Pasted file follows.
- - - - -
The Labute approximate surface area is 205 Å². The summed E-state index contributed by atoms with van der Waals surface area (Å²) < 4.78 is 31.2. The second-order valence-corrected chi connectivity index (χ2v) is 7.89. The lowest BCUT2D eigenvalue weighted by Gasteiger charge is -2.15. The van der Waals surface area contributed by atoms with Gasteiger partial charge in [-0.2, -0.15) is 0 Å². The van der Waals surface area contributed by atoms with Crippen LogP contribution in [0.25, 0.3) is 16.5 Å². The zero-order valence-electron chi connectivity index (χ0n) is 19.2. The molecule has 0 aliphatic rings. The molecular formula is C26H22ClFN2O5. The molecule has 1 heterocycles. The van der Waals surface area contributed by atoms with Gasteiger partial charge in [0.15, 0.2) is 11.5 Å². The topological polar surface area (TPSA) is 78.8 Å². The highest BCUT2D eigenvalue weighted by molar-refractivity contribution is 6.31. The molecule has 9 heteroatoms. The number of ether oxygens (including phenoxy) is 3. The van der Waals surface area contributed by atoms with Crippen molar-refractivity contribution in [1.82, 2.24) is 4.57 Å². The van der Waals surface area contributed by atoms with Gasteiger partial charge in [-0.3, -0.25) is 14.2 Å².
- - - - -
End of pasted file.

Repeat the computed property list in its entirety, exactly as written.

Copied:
The Labute approximate surface area is 205 Å². The summed E-state index contributed by atoms with van der Waals surface area (Å²) < 4.78 is 31.2. The second-order valence-corrected chi connectivity index (χ2v) is 7.89. The lowest BCUT2D eigenvalue weighted by Gasteiger charge is -2.15. The van der Waals surface area contributed by atoms with Gasteiger partial charge in [-0.2, -0.15) is 0 Å². The van der Waals surface area contributed by atoms with Crippen LogP contribution in [0.25, 0.3) is 16.5 Å². The zero-order valence-electron chi connectivity index (χ0n) is 19.2. The molecule has 0 aliphatic rings. The molecular formula is C26H22ClFN2O5. The molecule has 1 heterocycles. The van der Waals surface area contributed by atoms with Gasteiger partial charge in [0.15, 0.2) is 11.5 Å². The topological polar surface area (TPSA) is 78.8 Å². The highest BCUT2D eigenvalue weighted by molar-refractivity contribution is 6.31. The molecule has 9 heteroatoms. The number of ether oxygens (including phenoxy) is 3. The van der Waals surface area contributed by atoms with Crippen molar-refractivity contribution in [1.82, 2.24) is 4.57 Å². The van der Waals surface area contributed by atoms with Gasteiger partial charge in [-0.3, -0.25) is 14.2 Å².